Compile the port
test3# uname -a
FreeBSD test3.xxxxx.se 8.2-RELEASE FreeBSD 8.2-RELEASE #0: Fri Feb 18 02:24:46 UTC 2011 root@almeida.cse.buffalo.edu:/usr/obj/usr/src/sys/GENERIC i386
test3# cd /usr/ports/security/pam_google_authenticator/
test3# make all install distclean && rehash
I just used the default settings while compiling.

Add the pam module
auth required /usr/local/lib/pam_google_authenticator.so

To /etc/pam.d/sshd

I then went to /etc/ssh/sshd_config and removed the comment on
ChallengeResponseAuthentication yes

Restart sshd
test3# /etc/rc.d/sshd restart
Stopping sshd.
Starting sshd.

Set up the user
> google-authenticator
google-authenticator: Command not found.
> rehash
> google-authenticator
https://www.google.com/chart?chs=200x200&chld=M|0&cht=qr&chl=otpauth://totp/henrik@test3.xxxx.se%3Fsecret%3DPKZ2JNIV6JXXXSEC
Your new secret key is: PKZ2JNIV6JXXX3SEC
Your verification code is 1266323
Your emergency scratch codes are:
61588958
11243750
63710794
52193634
23900338

Do you want me to update your "~/.google_authenticator" file (y/n) y

Do you want to disallow multiple uses of the same authentication
token? This restricts you to one login about every 30s, but it increases
your chances to notice or even prevent man-in-the-middle attacks (y/n) y

By default, tokens are good for 30 seconds and in order to compensate for
possible time-skew between the client and the server, we allow an extra
token before and after the current time. If you experience problems with poor
time synchronization, you can increase the window from its default
size of 1:30min to about 4min. Do you want to do so (y/n) y

If the computer that you are logging into isn't hardened against brute-force
login attempts, you can enable rate-limiting for the authentication module.
By default, this limits attackers to no more than 3 login attempts every 30s.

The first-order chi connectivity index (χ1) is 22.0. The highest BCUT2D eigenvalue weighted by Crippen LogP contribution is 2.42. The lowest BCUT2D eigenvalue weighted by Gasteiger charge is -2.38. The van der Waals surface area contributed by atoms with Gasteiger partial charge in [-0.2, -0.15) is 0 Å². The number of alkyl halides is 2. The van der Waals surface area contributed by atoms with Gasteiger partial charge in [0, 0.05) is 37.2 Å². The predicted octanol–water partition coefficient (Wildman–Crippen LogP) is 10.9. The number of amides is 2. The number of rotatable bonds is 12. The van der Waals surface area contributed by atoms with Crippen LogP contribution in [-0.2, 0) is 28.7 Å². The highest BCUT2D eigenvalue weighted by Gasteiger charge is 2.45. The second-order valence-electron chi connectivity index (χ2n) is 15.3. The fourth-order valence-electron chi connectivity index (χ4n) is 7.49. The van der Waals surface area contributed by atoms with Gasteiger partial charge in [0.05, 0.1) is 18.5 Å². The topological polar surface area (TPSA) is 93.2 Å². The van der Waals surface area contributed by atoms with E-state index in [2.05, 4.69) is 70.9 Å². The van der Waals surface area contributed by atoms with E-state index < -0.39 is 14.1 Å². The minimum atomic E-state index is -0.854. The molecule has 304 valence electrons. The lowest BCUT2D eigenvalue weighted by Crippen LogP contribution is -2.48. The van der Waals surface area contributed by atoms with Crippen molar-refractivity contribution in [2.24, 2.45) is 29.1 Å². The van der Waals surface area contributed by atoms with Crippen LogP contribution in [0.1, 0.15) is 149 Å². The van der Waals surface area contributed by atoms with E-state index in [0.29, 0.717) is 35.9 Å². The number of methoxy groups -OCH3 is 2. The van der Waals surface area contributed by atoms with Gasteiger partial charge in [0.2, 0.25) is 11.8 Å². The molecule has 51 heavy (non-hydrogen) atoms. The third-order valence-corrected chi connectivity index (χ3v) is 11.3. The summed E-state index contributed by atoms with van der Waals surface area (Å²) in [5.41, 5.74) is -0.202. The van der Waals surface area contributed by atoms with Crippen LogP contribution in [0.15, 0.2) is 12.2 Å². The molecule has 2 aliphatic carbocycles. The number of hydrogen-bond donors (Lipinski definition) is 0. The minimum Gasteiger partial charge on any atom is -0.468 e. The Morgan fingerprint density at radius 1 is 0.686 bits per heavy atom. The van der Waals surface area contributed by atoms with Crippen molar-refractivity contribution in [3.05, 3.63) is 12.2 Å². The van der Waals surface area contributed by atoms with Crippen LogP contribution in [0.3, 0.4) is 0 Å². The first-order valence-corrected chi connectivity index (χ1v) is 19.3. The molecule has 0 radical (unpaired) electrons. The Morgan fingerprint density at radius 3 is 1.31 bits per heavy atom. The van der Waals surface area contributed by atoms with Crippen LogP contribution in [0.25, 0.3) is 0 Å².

Do you want to enable rate-limiting (y/n) y
>

Setup the phone
Scan the QR code in the url above or add it manually to google authenticator on your phone and you are good to go.

And finally, login and get prompted for the otp code
[mbp:~] henrik% ssh 10.0.3.14
Verification code:
Password:

Easy peasy!

Share

Booting PfSense from USB

Today I helped a friend with his PfSense firewall that had died due to hardware issues.
We put in my Intel USB SSD (it had gotten left over from my FreeNAS server) and was identic to the one he used previously.

Since we reinstalled we used the chance to try out AMD64 2.0-BETA5.
All was well through the installation but after reboot the system could not mount the disk.
We rebooted and opted for “Boot from USB” in the menu wich worked just fine.

excerpt from /boot/beastie.4th in PfSense 2.0BETA5
This led us to some digging, me in the loader and him on google.
We both came up with the solution at the exact same time..

Just set the sysctl option
kern.cam.boot_delay="10000"
in /etc/loader.conf to make the system wait a little longer when mounting from USB.

This solution probably works across all the FreeBSD derivatives.

Share

conftest and signal 11

I have from time to time seen messages like the following when updating things on my FreeBSD systems

pid 85886 (conftest), uid 0: exited on signal 11 (core dumped)

Since they were pretty sporadic and nothing else was acting up it generally went uninvestigated.

Then a little time ago I updated a load of ports on my web host and the messages just became eerily frequent so I decided to dig into it a bit.
Looking through logs and compile output revealed nothing wrong.

Google to the rescue! I found out that this is actually GNU autoconf forcing this behaviour to make sure the system deals with a segfault correctly.

FreeBSD-questions@ cleared this up years ago, so I guess I should have checked at once and saved myself some worry..

Share

redmine and svn repos

I recently set up browsing of a subversion repository in redmine but kept getting this annoying error:

The entry or revision was not found in the repository.

After a bit of googling and trying various things without success the thing that finally solved it was changing
SVN_BIN = "svn"
to
SVN_BIN = "/usr/local/bin/svn"
in lib/redmine/scm/adapters/subversion_adapter.rb

Redmine 0.9.6-Stable

This is in FreeBSD, the location of the svn binary you want might of course differ.

Share

hassle-free reinstall of meta ports

When only changing a config option on an installed port -for example adding a feature you missed initially- it is sometimes a hassle with all the ports installed as parts of the one to be reinstalled, especially if it is a metaport like php5-extensions or the like.

To not have to also update all the ports this reinstall will crash on I like to do the following:

make deinstall && make -E FORCE_PKG_REGISTER=1 reinstall distclean

This will simply ignore all those pesky “already installed” errors.
And since I am not actually upgrading anything but rather reinstalling the same thing again this will not brake anyting.

Share